This summary is provided by the IPR Digital Media Research Center

Summary

Today’s digital environment has forced public relations professionals to cede at least some control of their messaging to new agents in digital media communities, including social media influencers (SMIs). However, research has found that public relations professionals find it challenging to identify SMIs who align with their organizations. Drawing on network gatekeeper identification theory, this study investigated the extent to which public relations professionals value SMIs, the strategies they use to identify them, and the impact of working in excellent communication functions and having social media skills when working with SMIs. Given that Latin America and Europe report the highest use of social media in the world, the researchers surveyed public relations professionals in these regions.

This research confirmed that SMIs are considered important gatekeepers in both regions, especially Latin America. Though public relations professionals in both regions reported a lower rate of adoption of specific strategies to identify and communicate with SMIs, they do look for specific qualities when selecting SMIs to work with. Moreover, the public relations professionals who work in excellent communication environments reported a higher rate of adoption of specific strategies to identify and communicate with SMIs, and social media skills were found to be an indicator of perception of the importance of SMIs.

Method

Through the European and Latin American Communication Monitors, a total of 3,624 professionals holding various positions (from team member to head of communication) and working in a variety of settings (including joint stock companies, private companies, government-owned organizations, nonprofit organizations, and communication consultancies and agencies) completed a survey about (1) perceived importance of SMIs, (2) use of specific strategies to communicate with SMIs, (3) importance of different indicators used to identify SMIs, and (4) self-accessed social media skills. To identify which professionals worked in excellent communication departments, four dimensions of excellent communication functions were measured. Organizations that outperformed in all four dimensions were considered excellent.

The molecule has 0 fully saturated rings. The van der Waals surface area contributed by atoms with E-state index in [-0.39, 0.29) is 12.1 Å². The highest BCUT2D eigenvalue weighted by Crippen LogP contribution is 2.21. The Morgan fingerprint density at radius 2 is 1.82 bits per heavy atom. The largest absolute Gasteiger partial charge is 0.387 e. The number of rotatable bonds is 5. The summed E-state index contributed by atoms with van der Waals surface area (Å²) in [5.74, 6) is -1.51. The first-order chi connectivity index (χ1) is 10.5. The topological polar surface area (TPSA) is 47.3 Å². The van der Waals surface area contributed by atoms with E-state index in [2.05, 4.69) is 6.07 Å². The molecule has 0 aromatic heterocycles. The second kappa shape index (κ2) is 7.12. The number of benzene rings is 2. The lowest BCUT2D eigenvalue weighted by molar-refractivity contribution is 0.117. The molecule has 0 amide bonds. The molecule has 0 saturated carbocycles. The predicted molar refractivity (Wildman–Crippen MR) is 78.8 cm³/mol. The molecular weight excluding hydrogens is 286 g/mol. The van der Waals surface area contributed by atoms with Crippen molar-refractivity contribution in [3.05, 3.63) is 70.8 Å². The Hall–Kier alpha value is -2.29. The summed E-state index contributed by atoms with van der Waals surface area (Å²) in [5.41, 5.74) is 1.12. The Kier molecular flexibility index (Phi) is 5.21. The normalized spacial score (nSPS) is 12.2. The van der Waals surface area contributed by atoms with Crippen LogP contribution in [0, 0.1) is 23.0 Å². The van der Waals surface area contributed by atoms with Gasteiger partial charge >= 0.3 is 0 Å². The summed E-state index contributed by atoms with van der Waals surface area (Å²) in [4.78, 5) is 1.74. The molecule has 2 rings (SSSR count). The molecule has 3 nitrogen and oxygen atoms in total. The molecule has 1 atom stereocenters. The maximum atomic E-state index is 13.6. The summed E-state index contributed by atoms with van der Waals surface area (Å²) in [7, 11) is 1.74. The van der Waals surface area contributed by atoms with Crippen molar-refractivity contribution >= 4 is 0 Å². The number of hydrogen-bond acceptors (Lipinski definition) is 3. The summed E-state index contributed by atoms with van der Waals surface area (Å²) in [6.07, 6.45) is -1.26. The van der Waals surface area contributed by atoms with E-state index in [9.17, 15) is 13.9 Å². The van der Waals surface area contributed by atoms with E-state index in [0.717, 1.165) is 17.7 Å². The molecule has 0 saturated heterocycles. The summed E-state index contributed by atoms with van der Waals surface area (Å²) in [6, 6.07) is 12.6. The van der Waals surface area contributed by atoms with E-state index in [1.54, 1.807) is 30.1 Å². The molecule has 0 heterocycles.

Key Findings

  • The majority of professionals in both regions, especially Latin America, agreed that SMIs are valuable, but all reported a lower rate of adopting specific strategies to identify and communicate with them.
  • Consultancies and agencies in both regions are ahead in dealing with SMIs, while governmental and nonprofit organizations are not taking advantage of SMI engagement.
  • Personal reputation and quality of content shared online were considered highly valued indicators when selecting SMIs, while quantitative outreach (number of followers) and productivity (number of messages/content published) were seen as less important.
  • Professionals who work in excellent communication departments (those who outperformed on the four dimensions of excellence measured) reported a significantly higher use of specific strategies to identify and communicate with SMIs.
  • Self-reported highly developed social media skills had a significantly positive impact on communication professionals’ perceptions of the relevance of identifying SMIs.

 

Implications for Practice

  • Public relations professionals have an opportunity to engage with SMIs to bypass traditional media gatekeepers.
  • While research has found that marketing and advertising professionals value the number of followers SMIs have when identifying and communicating with them, public relations professionals who are most focused on authenticity, veracity, and brand values may want to prioritize other SMI qualities such as personal reputation and quality of content.
  • Public relations professionals must possess up-to-date social media skills in order to successfully identify and communicate with SMIs.
  • The public relations industry is in need of instruments and technologies that can help identify SMIs. In the meantime, public relations professionals should seek to identify SMIs who are well positioned with their organizations and then cultivate relationships with them as they would other stakeholders.

 

Reference

Navarro, C., Moreno, A., Molleda, J. C., Khalil, N., & Verhoeven, P. (2020). The challenge of new gatekeepers for public relations: A comparative analysis of the role of social influencers for European and Latin American professionals. Public Relations Review.

Location of Article

https://www.sciencedirect.com/science/article/abs/pii/S0363811120300023

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Heidy Modarelli handles Growth & Marketing for IPR. She has previously written for Entrepreneur, TechCrunch, The Next Web, and VentureBeat.
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